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Climbing to 11,789 feet and passing through both the Uncompahgre National Forest and the San Juan National Forest, Ophir Pass is a spectacular mountain pass that offers alpine views of the upper Ophir Valley and neighboring peaks. This pass has been traversed for hundreds of years for many different reasons. The pass was originally used by the Navajo on hunting trips between the San Miguel and Animas Valleys. In 1878, the tiny mining town of Ophir was established, and by 1881 the new Ophir Pass Toll Road began to carry goods between early mountain settlements. The arrival of the railroad decreased the use of the pass in the early 1890s, and the road became a rarely used wagon road. Finally, in 1953, the modern Ophir Pass that we know today was first opened to Jeeps and other off-road vehicles. While the shelf roads may test your fortitude, the views off of this iconic trail are well worth an afternoon. For Jeep owners, this road is 1 of 6 trails in Colorado recognized as a Badge of Honor Trail. Don't forget to use the Badge of Honor app to check in and get a special badge showing trail completion.
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Ophir Pass is a high alpine 10-mile mountain pass from Highway 145 to Highway 550, connecting Ophir and Silverton. The pass is naturally closed by snowfall each year and plowed open by county road crews late each Spring. The road is bumpy, packed dirt that is well traveled as you leave the town of Ophir and begin ascending 2,000 vertical feet to the summit. There are several small stream crossings but no significant obstacles until you reach the treeline. The final push to the summit is extremely rocky and rough along a loose, narrow shelf road covered with tallus rock that can test the nerves. There are limited passing opportunities above the treeline on the west side, but visibility is very good. Once cresting the summit, the road widens and begins a gradual descent down a hard-packed dirt road. East of the summit, the road number changes as you travel into the San Juan National Forest. Since this trail is fairly easy on vehicles, any stock high-clearance vehicle with 4WD should easily get through in good conditions. Airing down will make your ride a bit smoother. Lingering snow, water, or bad weather can make this trail treacherous.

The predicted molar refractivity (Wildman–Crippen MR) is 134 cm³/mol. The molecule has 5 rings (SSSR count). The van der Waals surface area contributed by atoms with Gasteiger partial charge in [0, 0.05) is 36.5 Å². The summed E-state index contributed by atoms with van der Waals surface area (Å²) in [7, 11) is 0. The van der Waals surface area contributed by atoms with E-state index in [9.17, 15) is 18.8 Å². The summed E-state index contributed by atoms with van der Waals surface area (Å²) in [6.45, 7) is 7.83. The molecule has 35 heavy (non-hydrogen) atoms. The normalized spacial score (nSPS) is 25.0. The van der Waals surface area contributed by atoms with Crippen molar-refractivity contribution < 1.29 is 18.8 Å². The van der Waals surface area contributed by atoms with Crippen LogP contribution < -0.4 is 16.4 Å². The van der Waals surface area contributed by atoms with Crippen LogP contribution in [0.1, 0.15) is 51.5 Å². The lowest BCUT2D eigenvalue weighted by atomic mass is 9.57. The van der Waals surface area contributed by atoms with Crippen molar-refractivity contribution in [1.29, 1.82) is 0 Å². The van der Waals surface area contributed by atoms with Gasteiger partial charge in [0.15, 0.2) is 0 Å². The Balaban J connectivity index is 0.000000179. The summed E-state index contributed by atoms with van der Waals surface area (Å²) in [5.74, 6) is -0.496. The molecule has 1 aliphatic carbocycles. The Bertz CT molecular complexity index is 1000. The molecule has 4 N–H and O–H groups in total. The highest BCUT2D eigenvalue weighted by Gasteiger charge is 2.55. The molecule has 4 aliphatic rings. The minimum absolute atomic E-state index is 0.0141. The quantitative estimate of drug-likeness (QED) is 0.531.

The only dispersed camping along the trail is near the eastern trailhead in several established dispersed sites. Camping is difficult along the rest of the trail due to terrain or private property. More dispersed camping options can be found on the east side along South Mineral. On the west side, Matterhorn Campground offers improved camping options. Both Telluride and Silverton offer traditional lodging.
From The traffic circle west of Telluride, head south on Highway 145, passing the Telluride Brewing Company and Mountain Village. Follow Highway 145 for 7 miles turning left on FSR 630 and following signs for the town of Ophir and Ophir Pass.
From Silverton, head northwest out of town on Highway 550. Travel for 4.2 miles along the highway, turning left on FSR 679 following signs for Ophir Pass.
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